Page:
International Nurses' Day 2020
11 May 2020, 10:04 a.m.
We celebrate our GOSH nurses and healthcare heroes every day at Great Ormond Street Hospital (GOSH). This #InternationalNursesDay, we share the experiences of a few who are continuing to provide the best care possible for patients during this time.
Meet Renee, Senior Staff Nurse, Recovery Unit.
“I've been working at GOSH since 2017, first in intensive care and now in theatre recovery. I chose GOSH before I began my nursing degree because of its reputation for excellence and I wanted to be a part of that. Working here has been a rollercoaster in many ways. Ultimately it has taught me to be a stronger person and by extension a better nurse.
“In the last few months I've moved from a band five to a band six nurse. I've been humbly given more responsibility and I hope to make my BME colleagues proud, my recovery team proud and my patients proud.”
Meet Lora, Practice Educator on Flamingo Ward
“I’m involved with clinical education across nursing staff within the Cardiothoracic Intensive Care Unit (CICU). I am also an ECMO nurse specialist, trained to manage an ECMO system (a machine that provides rest for the heart and lungs, allowing time to recover).
“I’ve been at GOSH for nine years now! The GOSH values (always experts, striving for excellence always) and my colleagues, who are compassionate and helpful, make it a very special place to work. Along with our patients, of course – their resilience in the face of adversity is always inspiring.
“Over the last two months, with the Practice Educators across all ICUs, I have been involved with upskilling ward nurses to help prepare for the different scenarios that might be brought about by coronavirus.”
Meet Ricardo, Nursing Associate on Elephant Ward
“I was first employed by GOSH as a housekeeper in 2014. I soon became inspired by the passion of being a nurse, watching the amazing work of the colleagues that surrounded me on Elephant ward. In January 2017, I started my Trainee Nursing Associate program at London South Bank University.
“I feel very lucky to be part of the Elephant Ward team and my colleagues are hugely experienced and very keen to pass their knowledge on to the new members of staff. My development has always been encouraged and supported and I have constantly been offered opportunities of learning and career advancement.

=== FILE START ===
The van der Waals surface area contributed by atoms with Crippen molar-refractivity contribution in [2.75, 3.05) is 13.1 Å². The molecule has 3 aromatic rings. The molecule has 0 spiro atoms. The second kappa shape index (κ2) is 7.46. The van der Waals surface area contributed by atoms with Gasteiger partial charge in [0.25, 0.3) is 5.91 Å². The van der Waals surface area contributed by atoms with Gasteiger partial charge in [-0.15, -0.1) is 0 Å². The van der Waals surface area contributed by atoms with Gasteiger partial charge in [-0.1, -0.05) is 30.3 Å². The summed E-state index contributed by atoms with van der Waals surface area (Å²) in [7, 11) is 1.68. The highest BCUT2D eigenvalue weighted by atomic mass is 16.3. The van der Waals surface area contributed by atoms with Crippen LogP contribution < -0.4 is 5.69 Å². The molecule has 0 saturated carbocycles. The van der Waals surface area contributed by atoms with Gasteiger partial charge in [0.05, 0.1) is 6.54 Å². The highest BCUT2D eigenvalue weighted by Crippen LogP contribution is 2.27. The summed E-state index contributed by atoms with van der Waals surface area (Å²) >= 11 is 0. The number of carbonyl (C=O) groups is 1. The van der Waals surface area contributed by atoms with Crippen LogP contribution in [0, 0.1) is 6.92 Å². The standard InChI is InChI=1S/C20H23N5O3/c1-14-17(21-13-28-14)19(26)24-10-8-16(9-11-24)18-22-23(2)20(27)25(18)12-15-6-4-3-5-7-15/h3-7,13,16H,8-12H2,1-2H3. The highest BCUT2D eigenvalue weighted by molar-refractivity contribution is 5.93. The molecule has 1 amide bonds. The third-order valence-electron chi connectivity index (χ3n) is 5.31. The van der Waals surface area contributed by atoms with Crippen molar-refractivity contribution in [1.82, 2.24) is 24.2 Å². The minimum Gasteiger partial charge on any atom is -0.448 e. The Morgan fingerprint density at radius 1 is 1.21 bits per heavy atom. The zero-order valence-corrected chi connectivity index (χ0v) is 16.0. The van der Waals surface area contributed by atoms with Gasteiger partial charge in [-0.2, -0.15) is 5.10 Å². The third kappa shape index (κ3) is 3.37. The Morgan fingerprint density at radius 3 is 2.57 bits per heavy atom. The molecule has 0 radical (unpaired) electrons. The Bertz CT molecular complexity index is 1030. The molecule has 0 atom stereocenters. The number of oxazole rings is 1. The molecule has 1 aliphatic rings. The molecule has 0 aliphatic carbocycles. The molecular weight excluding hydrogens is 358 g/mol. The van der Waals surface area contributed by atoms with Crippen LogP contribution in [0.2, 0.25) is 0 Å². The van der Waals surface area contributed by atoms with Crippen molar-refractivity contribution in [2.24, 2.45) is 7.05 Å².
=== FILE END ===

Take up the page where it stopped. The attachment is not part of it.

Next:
“Recently, we have had to adapt our routine to the Trust’s new recommendations regarding COVID-19, which includes the rule that only one parent or carer is permitted to stay with their child. This means that we are on hand to support our patients even more than usually, but we are all happy to do so.”
Meet Ivona, Matron for Operations and Images
“People don’t always know what an Operating Department Practitioner (ODP) is or what we do. We have very similar training as our nursing colleagues but we specialise in the operating department, immediate pre and post phases and acute services. Our skills and abilities mirror the nursing profession and we are registered and accountable in the same way. It is my absolute pleasure to work alongside my nursing colleagues and I have learnt so much from them and I hope that it is mutual.
“I have always been fascinated by the hospital environment and knew that’s where I wanted to work. I applied to study the ODP course at GOSH because I have always loved working with children and young people and knew of GOSH reputation. During the training, we had to complete several adult placements which affirmed my interest in paediatrics.
"The best part of being an ODP is working in a truly multidisciplinary team. Once everyone has donned their scrubs, hats and mask, the hierarchy dissipates and everyone is working towards the same goal which is to make sure the patient is safe and has the best care that we can provide.